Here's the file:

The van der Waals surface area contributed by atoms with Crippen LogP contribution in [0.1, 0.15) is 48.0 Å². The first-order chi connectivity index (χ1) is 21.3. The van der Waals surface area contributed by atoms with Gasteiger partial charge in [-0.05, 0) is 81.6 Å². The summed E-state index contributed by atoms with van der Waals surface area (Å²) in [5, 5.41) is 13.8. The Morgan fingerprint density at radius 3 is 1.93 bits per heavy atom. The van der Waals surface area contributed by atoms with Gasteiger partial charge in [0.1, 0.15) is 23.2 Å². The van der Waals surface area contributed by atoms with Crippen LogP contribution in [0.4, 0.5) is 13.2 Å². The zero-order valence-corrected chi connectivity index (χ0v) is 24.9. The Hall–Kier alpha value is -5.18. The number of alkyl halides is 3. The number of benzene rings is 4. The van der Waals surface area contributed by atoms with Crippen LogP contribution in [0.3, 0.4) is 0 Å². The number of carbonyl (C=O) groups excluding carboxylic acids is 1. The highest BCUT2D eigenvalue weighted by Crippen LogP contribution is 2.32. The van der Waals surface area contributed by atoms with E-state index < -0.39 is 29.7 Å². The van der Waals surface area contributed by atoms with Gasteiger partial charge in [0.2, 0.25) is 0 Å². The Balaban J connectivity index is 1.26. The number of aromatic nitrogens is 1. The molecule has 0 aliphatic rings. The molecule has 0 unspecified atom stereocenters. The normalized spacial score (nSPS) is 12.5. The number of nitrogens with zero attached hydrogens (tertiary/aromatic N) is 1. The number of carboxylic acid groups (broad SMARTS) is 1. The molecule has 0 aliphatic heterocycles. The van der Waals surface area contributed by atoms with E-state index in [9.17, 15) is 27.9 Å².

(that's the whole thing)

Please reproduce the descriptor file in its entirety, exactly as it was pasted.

The van der Waals surface area contributed by atoms with Crippen LogP contribution in [0.1, 0.15) is 48.0 Å². The first-order chi connectivity index (χ1) is 21.3. The van der Waals surface area contributed by atoms with Gasteiger partial charge in [-0.05, 0) is 81.6 Å². The summed E-state index contributed by atoms with van der Waals surface area (Å²) in [5, 5.41) is 13.8. The Morgan fingerprint density at radius 3 is 1.93 bits per heavy atom. The van der Waals surface area contributed by atoms with Gasteiger partial charge in [0.1, 0.15) is 23.2 Å². The van der Waals surface area contributed by atoms with Crippen LogP contribution in [0.4, 0.5) is 13.2 Å². The zero-order valence-corrected chi connectivity index (χ0v) is 24.9. The Hall–Kier alpha value is -5.18. The number of alkyl halides is 3. The number of benzene rings is 4. The van der Waals surface area contributed by atoms with Crippen LogP contribution in [0.3, 0.4) is 0 Å². The number of carbonyl (C=O) groups excluding carboxylic acids is 1. The highest BCUT2D eigenvalue weighted by Crippen LogP contribution is 2.32. The van der Waals surface area contributed by atoms with E-state index < -0.39 is 29.7 Å². The van der Waals surface area contributed by atoms with Gasteiger partial charge in [0.2, 0.25) is 0 Å². The Balaban J connectivity index is 1.26. The number of aromatic nitrogens is 1. The molecule has 0 aliphatic rings. The molecule has 0 unspecified atom stereocenters. The normalized spacial score (nSPS) is 12.5. The number of nitrogens with zero attached hydrogens (tertiary/aromatic N) is 1. The number of carboxylic acid groups (broad SMARTS) is 1. The molecule has 0 aliphatic heterocycles. The van der Waals surface area contributed by atoms with E-state index in [9.17, 15) is 27.9 Å².